A dozen or so organic farmers drive their electric tractors to a wood-beamed meeting house. There, they consider what counts as organic, the processes and additives that should and shouldn’t carry that label. They consider the evidence and talk to the experts, running late into the day as the dusky light outside begins to grow red. After all, the integrity of the label is at stake. Finally, they agree. A few quick handshakes and it’s off into the dusk, the scent of rich soil their companion on the long, slow drive back to the solar panel-topped farmhouse.

This advertisement for organic farming has been brought to you by Kraft.

The reality of industrial consolidation in organic food, as an article in the Times over the weekend made clear, is a familiar — if not yet well-known — tale. A lucrative industry is rapidly embraced and consumed by existing titans, its boundaries stretched and flexed to wring the most money out of the tiniest adjustments. Washington is enlisted as a partner leveraging the tried and true tools of lobbyists and relationships.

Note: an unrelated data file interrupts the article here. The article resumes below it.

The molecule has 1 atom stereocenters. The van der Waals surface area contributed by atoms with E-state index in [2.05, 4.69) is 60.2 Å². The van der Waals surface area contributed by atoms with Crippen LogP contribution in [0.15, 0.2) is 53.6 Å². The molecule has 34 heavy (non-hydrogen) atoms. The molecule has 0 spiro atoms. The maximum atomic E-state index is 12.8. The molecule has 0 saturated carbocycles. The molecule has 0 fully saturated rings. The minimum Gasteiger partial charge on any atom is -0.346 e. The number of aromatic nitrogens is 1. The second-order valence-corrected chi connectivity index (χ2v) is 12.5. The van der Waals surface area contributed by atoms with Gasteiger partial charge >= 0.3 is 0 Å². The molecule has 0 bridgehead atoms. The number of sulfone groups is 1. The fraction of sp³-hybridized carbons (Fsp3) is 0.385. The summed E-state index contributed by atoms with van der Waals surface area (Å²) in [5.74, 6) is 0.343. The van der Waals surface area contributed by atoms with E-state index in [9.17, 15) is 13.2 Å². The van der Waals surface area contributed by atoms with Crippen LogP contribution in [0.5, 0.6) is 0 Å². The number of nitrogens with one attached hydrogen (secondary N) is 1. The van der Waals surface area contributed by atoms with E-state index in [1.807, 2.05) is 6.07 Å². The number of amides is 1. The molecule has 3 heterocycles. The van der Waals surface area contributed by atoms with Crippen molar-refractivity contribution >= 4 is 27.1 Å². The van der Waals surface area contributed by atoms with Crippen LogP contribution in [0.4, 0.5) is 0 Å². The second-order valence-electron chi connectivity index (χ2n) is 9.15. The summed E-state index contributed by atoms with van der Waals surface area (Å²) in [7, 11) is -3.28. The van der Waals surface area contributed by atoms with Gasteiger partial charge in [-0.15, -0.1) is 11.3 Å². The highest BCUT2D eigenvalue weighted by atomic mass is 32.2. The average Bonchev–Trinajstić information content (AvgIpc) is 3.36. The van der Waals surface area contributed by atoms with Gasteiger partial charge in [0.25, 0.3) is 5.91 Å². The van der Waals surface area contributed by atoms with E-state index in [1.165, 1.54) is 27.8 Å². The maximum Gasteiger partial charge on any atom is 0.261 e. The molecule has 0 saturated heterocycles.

The humble headquarters of your local organic food provider. (Photo by David Neubert.)

The story of Big Ag is the story of Big Organic.

Bear Naked, Wholesome & Hearty, Kashi: all three and more actually belong to the cereals giant Kellogg. Naked Juice? That would be PepsiCo, of Pepsi and Fritos fame. And behind the pastoral-sounding Walnut Acres, Healthy Valley and Spectrum Organics is none other than Hain Celestial, once affiliated with Heinz, the grand old name in ketchup.